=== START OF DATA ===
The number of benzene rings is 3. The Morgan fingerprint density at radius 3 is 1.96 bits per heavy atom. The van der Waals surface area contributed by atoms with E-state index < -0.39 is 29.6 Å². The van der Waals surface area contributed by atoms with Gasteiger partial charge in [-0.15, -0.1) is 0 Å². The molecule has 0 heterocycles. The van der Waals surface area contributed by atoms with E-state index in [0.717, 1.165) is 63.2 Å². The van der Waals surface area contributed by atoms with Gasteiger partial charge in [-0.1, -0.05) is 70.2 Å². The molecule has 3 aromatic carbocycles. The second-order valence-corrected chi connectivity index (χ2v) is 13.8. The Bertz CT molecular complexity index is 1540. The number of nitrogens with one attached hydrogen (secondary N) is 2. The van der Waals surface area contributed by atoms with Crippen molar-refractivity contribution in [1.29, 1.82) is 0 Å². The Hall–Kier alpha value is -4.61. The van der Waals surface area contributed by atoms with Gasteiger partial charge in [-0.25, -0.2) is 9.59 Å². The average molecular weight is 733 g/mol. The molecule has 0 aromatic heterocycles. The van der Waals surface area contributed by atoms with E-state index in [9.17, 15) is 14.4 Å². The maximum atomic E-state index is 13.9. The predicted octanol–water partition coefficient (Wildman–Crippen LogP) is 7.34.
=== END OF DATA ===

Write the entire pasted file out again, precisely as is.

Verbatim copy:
The number of benzene rings is 3. The Morgan fingerprint density at radius 3 is 1.96 bits per heavy atom. The van der Waals surface area contributed by atoms with E-state index < -0.39 is 29.6 Å². The van der Waals surface area contributed by atoms with Gasteiger partial charge in [-0.15, -0.1) is 0 Å². The molecule has 0 heterocycles. The van der Waals surface area contributed by atoms with E-state index in [0.717, 1.165) is 63.2 Å². The van der Waals surface area contributed by atoms with Gasteiger partial charge in [-0.1, -0.05) is 70.2 Å². The molecule has 3 aromatic carbocycles. The second-order valence-corrected chi connectivity index (χ2v) is 13.8. The Bertz CT molecular complexity index is 1540. The number of nitrogens with one attached hydrogen (secondary N) is 2. The van der Waals surface area contributed by atoms with Crippen molar-refractivity contribution in [1.29, 1.82) is 0 Å². The Hall–Kier alpha value is -4.61. The van der Waals surface area contributed by atoms with Gasteiger partial charge in [-0.25, -0.2) is 9.59 Å². The average molecular weight is 733 g/mol. The molecule has 0 aromatic heterocycles. The van der Waals surface area contributed by atoms with E-state index in [9.17, 15) is 14.4 Å². The maximum atomic E-state index is 13.9. The predicted octanol–water partition coefficient (Wildman–Crippen LogP) is 7.34.